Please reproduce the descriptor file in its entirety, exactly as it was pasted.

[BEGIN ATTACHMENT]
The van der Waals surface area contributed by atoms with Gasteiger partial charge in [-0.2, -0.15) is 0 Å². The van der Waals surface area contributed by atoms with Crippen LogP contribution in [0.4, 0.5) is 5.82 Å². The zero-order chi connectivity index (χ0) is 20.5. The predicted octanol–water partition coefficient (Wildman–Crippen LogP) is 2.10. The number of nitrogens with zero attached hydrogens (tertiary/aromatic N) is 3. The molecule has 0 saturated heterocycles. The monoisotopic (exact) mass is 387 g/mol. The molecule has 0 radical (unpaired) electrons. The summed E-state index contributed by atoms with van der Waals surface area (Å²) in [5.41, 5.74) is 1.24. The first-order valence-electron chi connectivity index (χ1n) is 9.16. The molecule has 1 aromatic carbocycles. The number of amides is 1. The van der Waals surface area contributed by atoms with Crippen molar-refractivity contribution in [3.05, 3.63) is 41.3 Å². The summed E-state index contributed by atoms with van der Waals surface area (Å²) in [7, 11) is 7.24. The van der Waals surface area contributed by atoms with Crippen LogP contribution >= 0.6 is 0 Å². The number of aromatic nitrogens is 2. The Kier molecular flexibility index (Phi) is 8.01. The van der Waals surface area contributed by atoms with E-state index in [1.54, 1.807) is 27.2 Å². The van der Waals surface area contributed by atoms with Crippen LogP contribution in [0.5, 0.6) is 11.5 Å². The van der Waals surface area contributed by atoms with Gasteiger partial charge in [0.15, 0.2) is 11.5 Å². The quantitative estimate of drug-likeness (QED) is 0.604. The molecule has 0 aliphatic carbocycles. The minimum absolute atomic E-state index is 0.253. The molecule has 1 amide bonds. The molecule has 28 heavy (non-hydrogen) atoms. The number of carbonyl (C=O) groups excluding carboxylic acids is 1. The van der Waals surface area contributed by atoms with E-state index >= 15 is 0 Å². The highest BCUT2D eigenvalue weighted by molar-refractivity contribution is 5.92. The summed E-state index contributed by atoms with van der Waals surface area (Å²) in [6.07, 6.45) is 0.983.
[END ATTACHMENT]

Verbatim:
The van der Waals surface area contributed by atoms with Gasteiger partial charge in [-0.2, -0.15) is 0 Å². The van der Waals surface area contributed by atoms with Crippen LogP contribution in [0.4, 0.5) is 5.82 Å². The zero-order chi connectivity index (χ0) is 20.5. The predicted octanol–water partition coefficient (Wildman–Crippen LogP) is 2.10. The number of nitrogens with zero attached hydrogens (tertiary/aromatic N) is 3. The molecule has 0 saturated heterocycles. The monoisotopic (exact) mass is 387 g/mol. The molecule has 0 radical (unpaired) electrons. The summed E-state index contributed by atoms with van der Waals surface area (Å²) in [5.41, 5.74) is 1.24. The first-order valence-electron chi connectivity index (χ1n) is 9.16. The molecule has 1 aromatic carbocycles. The number of amides is 1. The van der Waals surface area contributed by atoms with Crippen molar-refractivity contribution in [3.05, 3.63) is 41.3 Å². The summed E-state index contributed by atoms with van der Waals surface area (Å²) in [7, 11) is 7.24. The van der Waals surface area contributed by atoms with Crippen LogP contribution >= 0.6 is 0 Å². The number of aromatic nitrogens is 2. The Kier molecular flexibility index (Phi) is 8.01. The van der Waals surface area contributed by atoms with E-state index in [1.54, 1.807) is 27.2 Å². The van der Waals surface area contributed by atoms with Crippen LogP contribution in [0.5, 0.6) is 11.5 Å². The van der Waals surface area contributed by atoms with Gasteiger partial charge in [0.15, 0.2) is 11.5 Å². The quantitative estimate of drug-likeness (QED) is 0.604. The molecule has 0 aliphatic carbocycles. The minimum absolute atomic E-state index is 0.253. The molecule has 1 amide bonds. The molecule has 28 heavy (non-hydrogen) atoms. The number of carbonyl (C=O) groups excluding carboxylic acids is 1. The van der Waals surface area contributed by atoms with E-state index >= 15 is 0 Å². The highest BCUT2D eigenvalue weighted by molar-refractivity contribution is 5.92. The summed E-state index contributed by atoms with van der Waals surface area (Å²) in [6.07, 6.45) is 0.983.